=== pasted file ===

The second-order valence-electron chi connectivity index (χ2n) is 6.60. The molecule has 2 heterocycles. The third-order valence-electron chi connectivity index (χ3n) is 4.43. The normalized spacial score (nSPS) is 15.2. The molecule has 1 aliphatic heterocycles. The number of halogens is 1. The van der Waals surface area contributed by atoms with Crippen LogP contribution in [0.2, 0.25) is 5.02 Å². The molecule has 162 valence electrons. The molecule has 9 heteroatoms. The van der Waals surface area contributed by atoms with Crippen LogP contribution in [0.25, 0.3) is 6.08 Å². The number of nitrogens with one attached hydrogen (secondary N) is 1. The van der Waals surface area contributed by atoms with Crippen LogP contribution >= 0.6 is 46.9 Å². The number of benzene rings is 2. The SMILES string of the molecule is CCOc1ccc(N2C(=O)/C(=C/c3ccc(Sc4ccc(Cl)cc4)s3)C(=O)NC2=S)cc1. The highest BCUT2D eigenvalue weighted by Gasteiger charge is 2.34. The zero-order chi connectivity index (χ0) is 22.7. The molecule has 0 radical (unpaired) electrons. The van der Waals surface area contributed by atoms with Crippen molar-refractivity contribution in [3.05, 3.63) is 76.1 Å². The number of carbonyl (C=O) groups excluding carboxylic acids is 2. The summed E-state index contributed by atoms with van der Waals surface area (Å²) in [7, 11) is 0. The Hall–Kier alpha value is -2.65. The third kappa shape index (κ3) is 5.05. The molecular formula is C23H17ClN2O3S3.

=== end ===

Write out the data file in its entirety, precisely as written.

The second-order valence-electron chi connectivity index (χ2n) is 6.60. The molecule has 2 heterocycles. The third-order valence-electron chi connectivity index (χ3n) is 4.43. The normalized spacial score (nSPS) is 15.2. The molecule has 1 aliphatic heterocycles. The number of halogens is 1. The van der Waals surface area contributed by atoms with Crippen LogP contribution in [0.2, 0.25) is 5.02 Å². The molecule has 162 valence electrons. The molecule has 9 heteroatoms. The van der Waals surface area contributed by atoms with Crippen LogP contribution in [0.25, 0.3) is 6.08 Å². The number of nitrogens with one attached hydrogen (secondary N) is 1. The van der Waals surface area contributed by atoms with Crippen LogP contribution >= 0.6 is 46.9 Å². The number of benzene rings is 2. The SMILES string of the molecule is CCOc1ccc(N2C(=O)/C(=C/c3ccc(Sc4ccc(Cl)cc4)s3)C(=O)NC2=S)cc1. The highest BCUT2D eigenvalue weighted by Gasteiger charge is 2.34. The zero-order chi connectivity index (χ0) is 22.7. The molecule has 0 radical (unpaired) electrons. The van der Waals surface area contributed by atoms with Crippen molar-refractivity contribution in [3.05, 3.63) is 76.1 Å². The number of carbonyl (C=O) groups excluding carboxylic acids is 2. The summed E-state index contributed by atoms with van der Waals surface area (Å²) in [7, 11) is 0. The Hall–Kier alpha value is -2.65. The third kappa shape index (κ3) is 5.05. The molecular formula is C23H17ClN2O3S3.